Non-stick Coating of a Protein
Found in Semen Reduces
Infection of Immune Cells
Sept. 23, 2010
A non-stick coating for a substance found in semen dramatically lowers the rate of infection of immune cells by HIV a new study has found.
The new material, developed by chemists at the University of California, San Diego, is a potential ingredient for microbicides designed to reduce transmission of HIV, a team from UCSD and the University of Rochester Medical Center reports in a forthcoming issue of the Journal of Biological Chemistry.
The coating clings to fibrous strings and mats of protein called SEVI–for semen-derived enhancer of viral infection–which was first discovered just three years ago. SEVI seems to attract the virus and deposit it onto the surface of T-cells, components of the immune system that are the primary target of HIV infection, and may play an important role in sexual transmission of HIV.
Like the fibrous strings that bind senile plaques associated with Alzheimer’s disease, SEVI is a kind of protein superstructure called an amyloid.
Chemistry professor Jerry Yang’s group at UC San Diego developed non-stick coatings for amyloids as a potential treatment for Alzheimer’s disease in 2006. Their idea was to minimize damage by preventing amyloid proteins from interacting with other molecules in the brain.
When this new amyloid, SEVI, was discovered in 2007, Yang was interested in testing whether the coating strategy might interfere with SEVI’s role in promoting HIV infection.
Yang’s group teamed up with researchers led by Stephen Dewhurst, chair of the microbiology and immunology department at the University of Rochester Medical Center, who studies HIV.
“We tested one of our molecules out on SEVI and found it was able to stop SEVI-enhanced infection of HIV in cells,” Yang said. “It works in semen too. Something in semen enhances viral infection – SEVI and maybe other things. This molecule stops that.”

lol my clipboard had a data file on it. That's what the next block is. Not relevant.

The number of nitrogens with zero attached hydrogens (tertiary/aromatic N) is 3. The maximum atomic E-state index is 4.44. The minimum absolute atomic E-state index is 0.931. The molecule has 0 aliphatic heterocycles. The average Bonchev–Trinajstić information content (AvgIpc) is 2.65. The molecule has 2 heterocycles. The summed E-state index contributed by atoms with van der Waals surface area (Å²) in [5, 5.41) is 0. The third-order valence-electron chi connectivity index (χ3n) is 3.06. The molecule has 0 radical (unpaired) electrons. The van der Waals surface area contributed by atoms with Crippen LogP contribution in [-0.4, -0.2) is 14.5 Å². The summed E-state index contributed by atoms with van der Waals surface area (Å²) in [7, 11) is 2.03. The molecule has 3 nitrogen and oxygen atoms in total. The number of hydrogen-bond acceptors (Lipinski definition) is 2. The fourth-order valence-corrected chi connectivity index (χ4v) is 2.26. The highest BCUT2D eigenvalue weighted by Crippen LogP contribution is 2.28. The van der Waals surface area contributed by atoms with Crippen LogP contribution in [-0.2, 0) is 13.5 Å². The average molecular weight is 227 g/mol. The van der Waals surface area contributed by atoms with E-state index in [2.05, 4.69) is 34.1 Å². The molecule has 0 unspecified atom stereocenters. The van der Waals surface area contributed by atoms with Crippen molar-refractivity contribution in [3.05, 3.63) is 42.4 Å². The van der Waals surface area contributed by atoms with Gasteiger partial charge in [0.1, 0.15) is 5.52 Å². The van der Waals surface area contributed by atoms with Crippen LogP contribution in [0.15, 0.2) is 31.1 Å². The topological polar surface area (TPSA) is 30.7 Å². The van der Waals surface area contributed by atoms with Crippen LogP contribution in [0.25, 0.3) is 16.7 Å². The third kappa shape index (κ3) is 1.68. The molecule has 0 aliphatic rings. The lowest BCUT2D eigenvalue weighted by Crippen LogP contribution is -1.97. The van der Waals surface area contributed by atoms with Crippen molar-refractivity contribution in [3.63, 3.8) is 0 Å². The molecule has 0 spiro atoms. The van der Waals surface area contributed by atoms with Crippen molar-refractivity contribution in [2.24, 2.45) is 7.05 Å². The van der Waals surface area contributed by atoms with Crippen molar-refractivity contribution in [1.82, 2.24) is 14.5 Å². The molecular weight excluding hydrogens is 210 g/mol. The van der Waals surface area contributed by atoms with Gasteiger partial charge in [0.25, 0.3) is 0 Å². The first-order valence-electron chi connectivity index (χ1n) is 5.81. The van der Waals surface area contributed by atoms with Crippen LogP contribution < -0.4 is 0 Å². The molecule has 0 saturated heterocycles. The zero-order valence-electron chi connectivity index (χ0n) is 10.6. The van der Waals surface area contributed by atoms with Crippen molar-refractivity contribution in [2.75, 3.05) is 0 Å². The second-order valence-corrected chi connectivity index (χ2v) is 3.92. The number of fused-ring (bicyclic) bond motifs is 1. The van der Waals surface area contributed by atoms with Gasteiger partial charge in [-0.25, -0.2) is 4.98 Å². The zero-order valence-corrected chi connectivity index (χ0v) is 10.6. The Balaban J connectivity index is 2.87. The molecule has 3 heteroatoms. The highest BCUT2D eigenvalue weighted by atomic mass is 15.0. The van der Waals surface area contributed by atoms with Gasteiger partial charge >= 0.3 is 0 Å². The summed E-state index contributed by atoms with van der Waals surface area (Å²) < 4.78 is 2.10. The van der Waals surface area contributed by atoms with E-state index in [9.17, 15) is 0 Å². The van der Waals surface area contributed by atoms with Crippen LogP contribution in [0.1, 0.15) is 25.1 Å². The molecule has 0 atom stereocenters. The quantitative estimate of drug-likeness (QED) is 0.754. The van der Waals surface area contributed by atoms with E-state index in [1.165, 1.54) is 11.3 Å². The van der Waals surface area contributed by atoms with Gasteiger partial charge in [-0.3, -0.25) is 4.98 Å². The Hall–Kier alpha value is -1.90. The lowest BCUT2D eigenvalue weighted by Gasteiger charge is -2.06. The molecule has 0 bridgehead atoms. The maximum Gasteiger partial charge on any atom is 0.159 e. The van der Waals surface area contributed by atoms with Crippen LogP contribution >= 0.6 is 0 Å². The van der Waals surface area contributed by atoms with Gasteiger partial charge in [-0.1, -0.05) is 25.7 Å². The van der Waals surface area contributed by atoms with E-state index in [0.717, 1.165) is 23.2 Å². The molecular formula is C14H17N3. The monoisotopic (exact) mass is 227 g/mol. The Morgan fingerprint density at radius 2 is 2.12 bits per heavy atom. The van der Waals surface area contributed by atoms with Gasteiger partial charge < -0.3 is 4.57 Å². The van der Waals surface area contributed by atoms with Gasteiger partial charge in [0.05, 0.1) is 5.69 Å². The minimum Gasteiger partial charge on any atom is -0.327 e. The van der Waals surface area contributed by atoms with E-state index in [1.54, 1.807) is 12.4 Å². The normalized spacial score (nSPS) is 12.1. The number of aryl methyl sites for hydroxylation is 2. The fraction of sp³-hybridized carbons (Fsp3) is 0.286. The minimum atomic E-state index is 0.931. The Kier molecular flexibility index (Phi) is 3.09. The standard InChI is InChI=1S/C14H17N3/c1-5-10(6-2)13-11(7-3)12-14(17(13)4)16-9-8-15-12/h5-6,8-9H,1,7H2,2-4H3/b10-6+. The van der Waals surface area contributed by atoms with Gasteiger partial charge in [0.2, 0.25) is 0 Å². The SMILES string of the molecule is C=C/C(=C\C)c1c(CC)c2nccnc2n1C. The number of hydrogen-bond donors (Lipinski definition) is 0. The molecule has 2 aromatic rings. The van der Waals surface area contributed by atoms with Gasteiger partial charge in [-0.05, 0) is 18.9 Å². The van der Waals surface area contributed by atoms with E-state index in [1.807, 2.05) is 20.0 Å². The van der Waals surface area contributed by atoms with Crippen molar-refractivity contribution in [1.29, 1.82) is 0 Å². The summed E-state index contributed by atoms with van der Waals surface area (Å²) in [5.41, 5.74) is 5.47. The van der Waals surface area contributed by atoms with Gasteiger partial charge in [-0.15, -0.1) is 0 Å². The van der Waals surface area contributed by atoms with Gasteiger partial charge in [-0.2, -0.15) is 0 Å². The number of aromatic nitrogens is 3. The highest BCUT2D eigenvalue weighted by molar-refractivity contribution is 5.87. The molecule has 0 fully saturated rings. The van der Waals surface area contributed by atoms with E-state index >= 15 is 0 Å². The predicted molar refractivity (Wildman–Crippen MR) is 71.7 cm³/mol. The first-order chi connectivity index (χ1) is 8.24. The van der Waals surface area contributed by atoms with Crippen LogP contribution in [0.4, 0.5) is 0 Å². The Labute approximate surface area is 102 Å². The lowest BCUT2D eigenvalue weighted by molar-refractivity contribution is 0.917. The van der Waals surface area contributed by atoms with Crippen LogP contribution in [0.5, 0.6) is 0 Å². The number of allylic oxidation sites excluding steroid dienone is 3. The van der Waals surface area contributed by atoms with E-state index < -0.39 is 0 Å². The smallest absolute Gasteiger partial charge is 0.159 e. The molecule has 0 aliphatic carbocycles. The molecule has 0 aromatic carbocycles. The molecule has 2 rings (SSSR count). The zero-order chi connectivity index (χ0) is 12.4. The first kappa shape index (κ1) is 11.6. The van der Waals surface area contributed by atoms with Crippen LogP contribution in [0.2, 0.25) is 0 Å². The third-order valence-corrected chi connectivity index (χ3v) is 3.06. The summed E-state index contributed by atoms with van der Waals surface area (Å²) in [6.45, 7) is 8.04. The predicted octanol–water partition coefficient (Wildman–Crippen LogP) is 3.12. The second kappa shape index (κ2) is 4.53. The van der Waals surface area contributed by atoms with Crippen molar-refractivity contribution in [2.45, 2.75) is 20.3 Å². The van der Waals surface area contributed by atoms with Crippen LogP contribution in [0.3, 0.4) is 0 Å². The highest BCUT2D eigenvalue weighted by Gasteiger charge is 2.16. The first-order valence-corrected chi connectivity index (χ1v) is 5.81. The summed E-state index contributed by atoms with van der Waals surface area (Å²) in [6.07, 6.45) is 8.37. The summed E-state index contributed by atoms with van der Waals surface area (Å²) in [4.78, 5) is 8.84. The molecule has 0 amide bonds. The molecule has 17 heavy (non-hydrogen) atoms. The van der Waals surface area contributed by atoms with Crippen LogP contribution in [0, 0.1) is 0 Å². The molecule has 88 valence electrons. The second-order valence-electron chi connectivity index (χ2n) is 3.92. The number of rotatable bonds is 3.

When the researchers added the molecule that forms non-stick coatings to a mix of SEVI, virus and cells, rates of infection dropped to levels observed when SEVI was absent. They saw a similar effect with semen as well, evidence that this potential microbicide supplement works to inhibit infection within a mixture of proteins and other molecules found in seminal fluid.
The coating molecule is a modified form of thioflavin-T, a dye that stains amyloid proteins. It fits in between the individual small proteins that cluster to form SEVI and blocks SEVI’s interactions with both the virus and the target immune cells.
“Other people have tried to do the same thing by targeting the virus or the cells it infects. What we do is target the mediator between the virus and the cells,” Yang said. “By neutralizing SEVI, we prevent at least one way for HIV to attach to the cells.”
The new molecule has another advantage. Unlike many current microbicide candidates aimed at reducing HIV infection, this one doesn’t cause inflammation in cervical cells.
“I think this will be useful,” Yang said, even if it isn’t used alone. “Minimally, I think it could be a supplement to microbicide formulations. Our hope is that we can somehow stop this kind of viral transmission.”
The National Institutes of Health and the National Science Foundation funded this work.
Additional co-authors include Joanna Olsen, Caitlin Brown, Todd Doran, Rajesh Srivastava, Changyong Feng and Bradley Nilsson of the University of Rochester, and Christina Capule and Mark Rubinshtein of the University of California, San Diego.
Comment: Jerry Yang email@example.com (858) 534-6006